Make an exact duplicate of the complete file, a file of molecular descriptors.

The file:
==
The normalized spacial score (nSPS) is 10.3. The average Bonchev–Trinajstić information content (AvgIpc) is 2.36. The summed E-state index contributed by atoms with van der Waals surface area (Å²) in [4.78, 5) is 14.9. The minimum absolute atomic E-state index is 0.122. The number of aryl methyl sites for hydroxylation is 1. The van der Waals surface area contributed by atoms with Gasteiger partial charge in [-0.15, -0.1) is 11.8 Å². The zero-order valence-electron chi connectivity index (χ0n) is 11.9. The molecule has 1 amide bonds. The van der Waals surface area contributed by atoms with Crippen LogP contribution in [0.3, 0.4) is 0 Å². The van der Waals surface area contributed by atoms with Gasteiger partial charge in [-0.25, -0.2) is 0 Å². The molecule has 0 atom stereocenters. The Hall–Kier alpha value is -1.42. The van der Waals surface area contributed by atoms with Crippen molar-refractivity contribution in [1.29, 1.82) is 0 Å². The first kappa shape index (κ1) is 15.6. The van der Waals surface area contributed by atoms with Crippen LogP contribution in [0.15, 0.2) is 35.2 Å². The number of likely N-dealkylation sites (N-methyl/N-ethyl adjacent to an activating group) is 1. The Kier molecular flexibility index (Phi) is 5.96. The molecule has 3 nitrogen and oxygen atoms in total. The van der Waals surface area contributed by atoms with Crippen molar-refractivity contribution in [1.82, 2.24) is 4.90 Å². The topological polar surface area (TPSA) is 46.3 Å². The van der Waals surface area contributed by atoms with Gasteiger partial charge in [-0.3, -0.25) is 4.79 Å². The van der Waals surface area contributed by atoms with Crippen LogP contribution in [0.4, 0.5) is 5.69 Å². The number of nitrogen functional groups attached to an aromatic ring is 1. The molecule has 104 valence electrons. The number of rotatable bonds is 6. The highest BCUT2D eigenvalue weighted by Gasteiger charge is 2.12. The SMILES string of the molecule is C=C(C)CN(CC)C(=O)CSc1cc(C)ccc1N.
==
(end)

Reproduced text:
The normalized spacial score (nSPS) is 10.3. The average Bonchev–Trinajstić information content (AvgIpc) is 2.36. The summed E-state index contributed by atoms with van der Waals surface area (Å²) in [4.78, 5) is 14.9. The minimum absolute atomic E-state index is 0.122. The number of aryl methyl sites for hydroxylation is 1. The van der Waals surface area contributed by atoms with Gasteiger partial charge in [-0.15, -0.1) is 11.8 Å². The zero-order valence-electron chi connectivity index (χ0n) is 11.9. The molecule has 1 amide bonds. The van der Waals surface area contributed by atoms with Crippen LogP contribution in [0.3, 0.4) is 0 Å². The van der Waals surface area contributed by atoms with Gasteiger partial charge in [-0.25, -0.2) is 0 Å². The molecule has 0 atom stereocenters. The Hall–Kier alpha value is -1.42. The van der Waals surface area contributed by atoms with Crippen molar-refractivity contribution in [1.29, 1.82) is 0 Å². The first kappa shape index (κ1) is 15.6. The van der Waals surface area contributed by atoms with Crippen LogP contribution in [0.15, 0.2) is 35.2 Å². The number of likely N-dealkylation sites (N-methyl/N-ethyl adjacent to an activating group) is 1. The Kier molecular flexibility index (Phi) is 5.96. The molecule has 3 nitrogen and oxygen atoms in total. The van der Waals surface area contributed by atoms with Crippen molar-refractivity contribution in [1.82, 2.24) is 4.90 Å². The topological polar surface area (TPSA) is 46.3 Å². The van der Waals surface area contributed by atoms with Gasteiger partial charge in [-0.3, -0.25) is 4.79 Å². The van der Waals surface area contributed by atoms with Crippen LogP contribution in [0.4, 0.5) is 5.69 Å². The number of nitrogen functional groups attached to an aromatic ring is 1. The molecule has 104 valence electrons. The number of rotatable bonds is 6. The highest BCUT2D eigenvalue weighted by Gasteiger charge is 2.12. The SMILES string of the molecule is C=C(C)CN(CC)C(=O)CSc1cc(C)ccc1N.